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#1 frisbee  Icon User is offline

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Java design document

Post icon  Posted 23 February 2008 - 11:17 AM

Hi! Maybe have a stupid question but what makes a good design document? I wrote code for a program--didn't include it because not sure it needs to be seen for this question--if someone needs it to answer me let me know. So the program is written and then the teacher sent it back stating that i need to include a design document listing all classes and variables used, packages used, description of purpose of each method and a flowchart for the site and release notes. How do I write a good design document after the fact??? It was never stated that I needed to do that first. Any ideas on writing a good design??? Examples???

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#2 bhandari  Icon User is offline

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Re: Java design document

Posted 24 February 2008 - 08:24 AM

UML is the anwser. Look at below links. For automated tools, consider Star UML which is free.

http://www.agilemode...lassDiagram.htm
http://en.wikipedia....i/Class_diagram
http://www.ibm.com/d...dge/sep04/bell/
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#3 Martyr2  Icon User is offline

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Re: Java design document

Posted 24 February 2008 - 10:50 AM

Well a design document is more than UML. UML is typically part of the document. A design document typically includes what you listed there. It states the requirements of the project (a scope document as it is usually called), some test cases that your program is designed to solve by the end with expected outputs for given inputs, a list of classes and their variables (this is the UML) with relations to one another, and release notes are typically where the project is limited and expectations you have for the user of your program. These notes are usually a few paragraphs talking about how the program is to be used, what platform it is to be used on etc.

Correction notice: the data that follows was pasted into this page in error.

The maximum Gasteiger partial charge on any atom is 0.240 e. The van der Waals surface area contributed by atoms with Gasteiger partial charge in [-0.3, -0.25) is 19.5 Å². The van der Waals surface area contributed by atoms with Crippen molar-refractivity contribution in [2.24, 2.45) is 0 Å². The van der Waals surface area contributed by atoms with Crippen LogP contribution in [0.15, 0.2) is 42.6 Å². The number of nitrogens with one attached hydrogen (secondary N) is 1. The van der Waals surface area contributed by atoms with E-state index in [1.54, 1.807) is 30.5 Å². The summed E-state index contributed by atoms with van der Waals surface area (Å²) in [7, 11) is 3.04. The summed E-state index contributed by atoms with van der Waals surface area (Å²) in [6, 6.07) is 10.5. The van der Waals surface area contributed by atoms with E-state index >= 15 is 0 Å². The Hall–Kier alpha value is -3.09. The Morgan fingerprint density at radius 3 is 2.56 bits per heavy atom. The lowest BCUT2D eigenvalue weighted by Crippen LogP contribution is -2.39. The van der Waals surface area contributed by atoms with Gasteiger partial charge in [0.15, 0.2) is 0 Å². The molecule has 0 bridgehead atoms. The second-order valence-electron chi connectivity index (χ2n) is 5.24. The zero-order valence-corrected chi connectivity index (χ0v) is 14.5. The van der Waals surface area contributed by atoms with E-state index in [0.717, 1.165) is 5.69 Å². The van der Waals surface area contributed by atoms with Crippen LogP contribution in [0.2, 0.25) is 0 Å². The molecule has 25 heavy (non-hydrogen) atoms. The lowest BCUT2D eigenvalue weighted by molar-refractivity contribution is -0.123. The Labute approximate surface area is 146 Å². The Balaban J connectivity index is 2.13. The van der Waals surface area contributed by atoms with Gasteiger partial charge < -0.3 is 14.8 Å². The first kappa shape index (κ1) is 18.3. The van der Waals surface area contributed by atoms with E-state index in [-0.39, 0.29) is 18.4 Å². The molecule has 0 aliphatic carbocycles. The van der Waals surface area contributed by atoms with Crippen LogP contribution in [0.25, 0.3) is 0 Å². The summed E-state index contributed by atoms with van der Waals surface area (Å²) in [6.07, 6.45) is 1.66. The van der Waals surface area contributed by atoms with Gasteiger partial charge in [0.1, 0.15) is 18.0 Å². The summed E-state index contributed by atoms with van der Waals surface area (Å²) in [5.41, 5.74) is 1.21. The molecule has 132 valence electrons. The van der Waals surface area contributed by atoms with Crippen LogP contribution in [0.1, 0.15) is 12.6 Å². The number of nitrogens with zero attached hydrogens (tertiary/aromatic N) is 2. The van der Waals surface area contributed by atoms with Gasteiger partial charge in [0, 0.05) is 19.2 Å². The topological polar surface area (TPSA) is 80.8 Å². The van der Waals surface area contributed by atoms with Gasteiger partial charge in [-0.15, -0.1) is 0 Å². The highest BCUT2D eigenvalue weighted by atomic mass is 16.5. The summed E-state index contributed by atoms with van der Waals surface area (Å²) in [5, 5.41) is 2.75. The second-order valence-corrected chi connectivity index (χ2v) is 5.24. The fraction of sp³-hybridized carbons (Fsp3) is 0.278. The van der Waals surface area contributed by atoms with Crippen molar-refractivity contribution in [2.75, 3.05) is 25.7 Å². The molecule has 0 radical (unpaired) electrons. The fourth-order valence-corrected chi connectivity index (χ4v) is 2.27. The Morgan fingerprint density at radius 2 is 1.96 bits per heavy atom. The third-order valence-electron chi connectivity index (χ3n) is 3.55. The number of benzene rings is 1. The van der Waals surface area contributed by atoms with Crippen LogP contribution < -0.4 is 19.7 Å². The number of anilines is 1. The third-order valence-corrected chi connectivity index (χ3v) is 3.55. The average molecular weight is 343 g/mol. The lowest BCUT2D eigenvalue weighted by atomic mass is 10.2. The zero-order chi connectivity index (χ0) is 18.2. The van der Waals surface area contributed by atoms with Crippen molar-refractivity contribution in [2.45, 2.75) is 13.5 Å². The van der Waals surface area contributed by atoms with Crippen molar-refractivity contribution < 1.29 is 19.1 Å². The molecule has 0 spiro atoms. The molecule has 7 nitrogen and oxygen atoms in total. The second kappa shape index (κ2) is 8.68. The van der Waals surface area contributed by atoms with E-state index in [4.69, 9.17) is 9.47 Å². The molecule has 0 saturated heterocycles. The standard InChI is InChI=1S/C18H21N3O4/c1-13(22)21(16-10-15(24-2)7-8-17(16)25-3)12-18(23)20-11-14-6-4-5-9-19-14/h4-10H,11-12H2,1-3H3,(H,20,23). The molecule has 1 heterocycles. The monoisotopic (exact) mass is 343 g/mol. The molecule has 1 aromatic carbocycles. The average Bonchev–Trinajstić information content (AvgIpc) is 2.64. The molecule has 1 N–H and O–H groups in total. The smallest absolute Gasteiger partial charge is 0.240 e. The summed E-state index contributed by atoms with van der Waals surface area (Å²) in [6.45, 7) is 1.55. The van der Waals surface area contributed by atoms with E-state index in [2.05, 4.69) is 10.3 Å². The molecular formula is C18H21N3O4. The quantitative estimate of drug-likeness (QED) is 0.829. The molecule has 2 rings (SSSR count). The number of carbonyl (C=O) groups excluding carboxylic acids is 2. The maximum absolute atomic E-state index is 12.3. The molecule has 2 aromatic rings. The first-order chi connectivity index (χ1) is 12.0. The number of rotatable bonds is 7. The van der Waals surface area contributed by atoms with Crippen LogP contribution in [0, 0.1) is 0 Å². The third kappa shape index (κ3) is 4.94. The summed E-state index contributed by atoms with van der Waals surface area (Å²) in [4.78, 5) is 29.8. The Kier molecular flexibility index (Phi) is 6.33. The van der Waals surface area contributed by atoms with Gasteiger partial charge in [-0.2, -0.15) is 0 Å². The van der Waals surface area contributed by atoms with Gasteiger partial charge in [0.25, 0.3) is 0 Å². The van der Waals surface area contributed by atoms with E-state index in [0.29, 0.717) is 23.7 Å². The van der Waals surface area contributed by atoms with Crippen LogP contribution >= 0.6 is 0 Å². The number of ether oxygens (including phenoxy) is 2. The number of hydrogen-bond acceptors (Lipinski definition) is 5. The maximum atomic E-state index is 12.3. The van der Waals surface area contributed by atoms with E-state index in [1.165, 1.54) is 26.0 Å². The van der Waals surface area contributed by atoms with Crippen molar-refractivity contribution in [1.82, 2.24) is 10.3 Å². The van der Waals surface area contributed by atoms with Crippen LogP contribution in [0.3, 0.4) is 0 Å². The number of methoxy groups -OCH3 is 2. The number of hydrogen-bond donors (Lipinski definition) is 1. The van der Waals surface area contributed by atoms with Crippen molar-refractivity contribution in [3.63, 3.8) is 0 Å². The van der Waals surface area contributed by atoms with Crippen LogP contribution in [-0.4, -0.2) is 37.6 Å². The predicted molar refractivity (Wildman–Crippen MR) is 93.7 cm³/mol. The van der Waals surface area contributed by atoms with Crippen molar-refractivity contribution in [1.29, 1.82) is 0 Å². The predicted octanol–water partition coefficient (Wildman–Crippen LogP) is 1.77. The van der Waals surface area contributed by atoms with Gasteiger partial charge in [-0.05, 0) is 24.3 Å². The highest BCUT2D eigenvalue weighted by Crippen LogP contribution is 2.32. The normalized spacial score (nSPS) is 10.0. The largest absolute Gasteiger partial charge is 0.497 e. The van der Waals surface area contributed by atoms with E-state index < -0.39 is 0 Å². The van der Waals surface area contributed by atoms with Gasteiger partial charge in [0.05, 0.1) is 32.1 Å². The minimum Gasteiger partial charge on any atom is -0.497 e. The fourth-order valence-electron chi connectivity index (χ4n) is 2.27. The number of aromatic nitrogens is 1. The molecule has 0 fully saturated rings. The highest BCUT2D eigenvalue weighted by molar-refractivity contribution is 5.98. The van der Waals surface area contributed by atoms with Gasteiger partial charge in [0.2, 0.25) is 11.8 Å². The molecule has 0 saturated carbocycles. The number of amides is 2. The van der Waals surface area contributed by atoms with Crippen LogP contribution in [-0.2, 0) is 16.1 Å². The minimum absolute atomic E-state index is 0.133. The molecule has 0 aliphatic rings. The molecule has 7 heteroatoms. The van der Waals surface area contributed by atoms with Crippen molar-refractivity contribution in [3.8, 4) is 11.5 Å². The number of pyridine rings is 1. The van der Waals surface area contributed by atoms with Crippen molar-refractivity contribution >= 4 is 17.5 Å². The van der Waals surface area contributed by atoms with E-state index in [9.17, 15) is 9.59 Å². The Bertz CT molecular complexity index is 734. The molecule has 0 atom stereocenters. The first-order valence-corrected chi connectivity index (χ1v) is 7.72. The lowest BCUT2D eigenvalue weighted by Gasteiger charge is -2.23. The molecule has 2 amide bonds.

A nice example is something like the one located at the URL below... but keep in mind that I think your teacher will want one that is only a fraction of this so keep it brief.

A software design specification template

A few notes about the link...

1) Document Description section - aka Scope document
2) Design considerations - Release notes
3) Architectural strategies - UML and other diagrams
4) You may opt to put in a glossary and bibliography of anything you used. But the teacher may not require it.

Hope this helps. Enjoy!

"At DIC we be document design code ninjas!" :snap:
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#4 frisbee  Icon User is offline

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Re: Java design document

Posted 25 February 2008 - 02:56 AM

View Postbhandari, on 24 Feb, 2008 - 08:24 AM, said:

UML is the anwser. Look at below links. For automated tools, consider Star UML which is free.

http://www.agilemode...lassDiagram.htm
http://en.wikipedia....i/Class_diagram
http://www.ibm.com/d...dge/sep04/bell/

Thank you very much.

View PostMartyr2, on 24 Feb, 2008 - 10:50 AM, said:

Well a design document is more than UML. UML is typically part of the document. A design document typically includes what you listed there. It states the requirements of the project (a scope document as it is usually called), some test cases that your program is designed to solve by the end with expected outputs for given inputs, a list of classes and their variables (this is the UML) with relations to one another, and release notes are typically where the project is limited and expectations you have for the user of your program. These notes are usually a few paragraphs talking about how the program is to be used, what platform it is to be used on etc.

A nice example is something like the one located at the URL below... but keep in mind that I think your teacher will want one that is only a fraction of this so keep it brief.

A software design specification template

A few notes about the link...

1) Document Description section - aka Scope document
2) Design considerations - Release notes
3) Architectural strategies - UML and other diagrams
4) You may opt to put in a glossary and bibliography of anything you used. But the teacher may not require it.

Hope this helps. Enjoy!

"At DIC we be document design code ninjas!" :snap:

Thank you very much!! Both of you people that replied were very helpful!
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